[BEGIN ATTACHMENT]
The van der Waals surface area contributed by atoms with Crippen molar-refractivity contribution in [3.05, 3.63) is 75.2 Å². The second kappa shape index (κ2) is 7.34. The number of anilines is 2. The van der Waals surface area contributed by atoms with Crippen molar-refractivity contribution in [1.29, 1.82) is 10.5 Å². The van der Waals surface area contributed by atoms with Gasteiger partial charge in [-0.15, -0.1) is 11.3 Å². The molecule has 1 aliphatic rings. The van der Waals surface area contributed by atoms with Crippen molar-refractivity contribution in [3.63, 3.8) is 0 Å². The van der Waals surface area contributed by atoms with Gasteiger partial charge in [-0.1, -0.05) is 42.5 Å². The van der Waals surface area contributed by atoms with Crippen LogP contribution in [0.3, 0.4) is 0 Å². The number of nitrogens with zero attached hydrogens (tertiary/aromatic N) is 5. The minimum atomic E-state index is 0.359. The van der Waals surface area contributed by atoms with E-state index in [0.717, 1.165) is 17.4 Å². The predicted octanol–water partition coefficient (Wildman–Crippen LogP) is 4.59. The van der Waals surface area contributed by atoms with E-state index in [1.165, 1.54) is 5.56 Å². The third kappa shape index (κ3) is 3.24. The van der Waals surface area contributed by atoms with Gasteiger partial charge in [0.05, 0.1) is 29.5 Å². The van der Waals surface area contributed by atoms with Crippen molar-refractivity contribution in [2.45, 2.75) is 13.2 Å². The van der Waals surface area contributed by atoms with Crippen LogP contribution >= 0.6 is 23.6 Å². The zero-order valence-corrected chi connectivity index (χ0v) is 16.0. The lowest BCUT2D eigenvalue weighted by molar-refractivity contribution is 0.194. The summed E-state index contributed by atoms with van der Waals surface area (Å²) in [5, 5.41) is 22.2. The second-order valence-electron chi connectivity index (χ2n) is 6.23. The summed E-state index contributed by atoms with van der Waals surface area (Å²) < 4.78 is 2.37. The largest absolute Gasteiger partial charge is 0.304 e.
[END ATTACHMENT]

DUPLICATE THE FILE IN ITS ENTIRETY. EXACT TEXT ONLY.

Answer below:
The van der Waals surface area contributed by atoms with Crippen molar-refractivity contribution in [3.05, 3.63) is 75.2 Å². The second kappa shape index (κ2) is 7.34. The number of anilines is 2. The van der Waals surface area contributed by atoms with Crippen molar-refractivity contribution in [1.29, 1.82) is 10.5 Å². The van der Waals surface area contributed by atoms with Gasteiger partial charge in [-0.15, -0.1) is 11.3 Å². The molecule has 1 aliphatic rings. The van der Waals surface area contributed by atoms with Crippen molar-refractivity contribution in [3.63, 3.8) is 0 Å². The van der Waals surface area contributed by atoms with Gasteiger partial charge in [-0.1, -0.05) is 42.5 Å². The van der Waals surface area contributed by atoms with Crippen LogP contribution in [0.3, 0.4) is 0 Å². The number of nitrogens with zero attached hydrogens (tertiary/aromatic N) is 5. The minimum atomic E-state index is 0.359. The van der Waals surface area contributed by atoms with E-state index in [0.717, 1.165) is 17.4 Å². The predicted octanol–water partition coefficient (Wildman–Crippen LogP) is 4.59. The van der Waals surface area contributed by atoms with E-state index in [1.165, 1.54) is 5.56 Å². The third kappa shape index (κ3) is 3.24. The van der Waals surface area contributed by atoms with Gasteiger partial charge in [0.05, 0.1) is 29.5 Å². The van der Waals surface area contributed by atoms with Crippen molar-refractivity contribution in [2.45, 2.75) is 13.2 Å². The van der Waals surface area contributed by atoms with Crippen LogP contribution >= 0.6 is 23.6 Å². The zero-order valence-corrected chi connectivity index (χ0v) is 16.0. The lowest BCUT2D eigenvalue weighted by molar-refractivity contribution is 0.194. The summed E-state index contributed by atoms with van der Waals surface area (Å²) in [5, 5.41) is 22.2. The second-order valence-electron chi connectivity index (χ2n) is 6.23. The summed E-state index contributed by atoms with van der Waals surface area (Å²) < 4.78 is 2.37. The largest absolute Gasteiger partial charge is 0.304 e.